Local church in the U.S. uses unusual photo opportunity as a magnet for sharing, witnessing.
Published on: 08-02-2021
In mid-May 2021, Gridley Seventh-day Adventist Church members hosted three booths at Red Suspenders Day — the largest community-wide event in Gridley, California, United States. The annual event attracts thousands of visitors.
Located in a Butte County farming community in northern California, Gridley is a small city of about 6,700 people.
One booth featured a show-stopping cabbage, weighing more than 20 pounds (9 kg), grown by farmer Brad Johnson. Attracted by the massive vegetable and seeing a photo opportunity, hundreds of people visited the booth. Johnson and other church volunteers gave away hundreds of watermelon plants and seeds, Scripture-based handouts, and two cases of Pacific Press books.
“I thought gardening created a lot of interest, and I found many identified with it as something we have in common,” Johnson said. “I met business people and community leaders, farmers, gardeners, classmates from school, people from the gym, and families.”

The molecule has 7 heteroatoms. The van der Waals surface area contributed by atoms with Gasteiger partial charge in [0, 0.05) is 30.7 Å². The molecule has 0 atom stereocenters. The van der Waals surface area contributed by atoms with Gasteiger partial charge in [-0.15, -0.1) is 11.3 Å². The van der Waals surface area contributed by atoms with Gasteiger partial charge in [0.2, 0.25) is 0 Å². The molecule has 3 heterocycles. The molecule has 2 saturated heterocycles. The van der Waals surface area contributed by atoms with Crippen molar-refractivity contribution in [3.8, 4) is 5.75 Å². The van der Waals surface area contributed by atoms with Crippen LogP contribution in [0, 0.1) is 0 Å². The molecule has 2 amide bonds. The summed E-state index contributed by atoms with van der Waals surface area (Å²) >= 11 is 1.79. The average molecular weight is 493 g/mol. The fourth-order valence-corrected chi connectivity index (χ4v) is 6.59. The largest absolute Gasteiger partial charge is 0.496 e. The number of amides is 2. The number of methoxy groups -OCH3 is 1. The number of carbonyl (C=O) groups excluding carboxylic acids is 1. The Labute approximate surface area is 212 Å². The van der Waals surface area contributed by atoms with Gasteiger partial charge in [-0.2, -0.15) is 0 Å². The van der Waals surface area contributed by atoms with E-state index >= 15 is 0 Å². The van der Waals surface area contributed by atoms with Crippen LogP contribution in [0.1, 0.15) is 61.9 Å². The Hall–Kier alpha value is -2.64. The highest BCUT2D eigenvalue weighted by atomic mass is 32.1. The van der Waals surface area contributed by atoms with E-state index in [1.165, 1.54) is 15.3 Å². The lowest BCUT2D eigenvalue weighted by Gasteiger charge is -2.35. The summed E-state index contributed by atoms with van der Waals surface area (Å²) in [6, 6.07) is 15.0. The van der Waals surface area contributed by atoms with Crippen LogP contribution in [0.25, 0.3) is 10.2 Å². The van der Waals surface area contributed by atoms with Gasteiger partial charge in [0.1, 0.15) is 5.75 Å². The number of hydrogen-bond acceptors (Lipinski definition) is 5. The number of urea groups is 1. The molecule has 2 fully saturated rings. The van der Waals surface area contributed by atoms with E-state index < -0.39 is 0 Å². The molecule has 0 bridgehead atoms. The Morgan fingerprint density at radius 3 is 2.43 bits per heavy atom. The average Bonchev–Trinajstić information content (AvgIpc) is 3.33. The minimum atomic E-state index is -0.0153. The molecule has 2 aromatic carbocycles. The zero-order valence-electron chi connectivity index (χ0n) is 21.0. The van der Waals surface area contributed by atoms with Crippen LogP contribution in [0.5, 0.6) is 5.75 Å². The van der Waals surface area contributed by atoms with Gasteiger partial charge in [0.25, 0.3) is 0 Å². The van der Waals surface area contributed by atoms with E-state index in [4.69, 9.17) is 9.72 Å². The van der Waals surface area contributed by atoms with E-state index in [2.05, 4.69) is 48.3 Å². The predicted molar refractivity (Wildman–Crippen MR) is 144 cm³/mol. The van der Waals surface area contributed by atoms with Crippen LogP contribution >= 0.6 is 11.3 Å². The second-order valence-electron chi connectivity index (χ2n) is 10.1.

Physicians Randy and Christine Sloop were at another booth, teaching natural preventative measures for avoiding dementia and Alzheimer’s disease. “We had one lady visit us who said she had been raised an Adventist and hadn’t been to church in more than 20 years,” Christine said. “After talking with us, she said she was going to come and visit our church.”
Retired schoolteacher Barbara Gately ran a third booth for children. She offered nature “grab bags” filled with shells, polished rocks, seeds, and more. Each child also received a memory verse card and an Our Little Friend magazine. “This Red Suspenders project was very positive and a successful event for us,” she said. “We are still receiving raves as to how well our community received it.”
As a gift to those who came to the event, Lisa Ekdahl made hundreds of beaded bookmarks and added them to little gift bags that church members had spent weeks stuffing with Giving Light to Our World (GLOW) tracts. Throughout the day, members gave away about 6,000 tracts.
“We wanted to be intentional in our activities, to represent who we are — people with a health message, people of the Book, who are willing to share God with others,” Peggy Morentin, head of the church’s local evangelism efforts, said. “We prayed that God would prepare us to be His representatives and thanked Him for how He would bless.”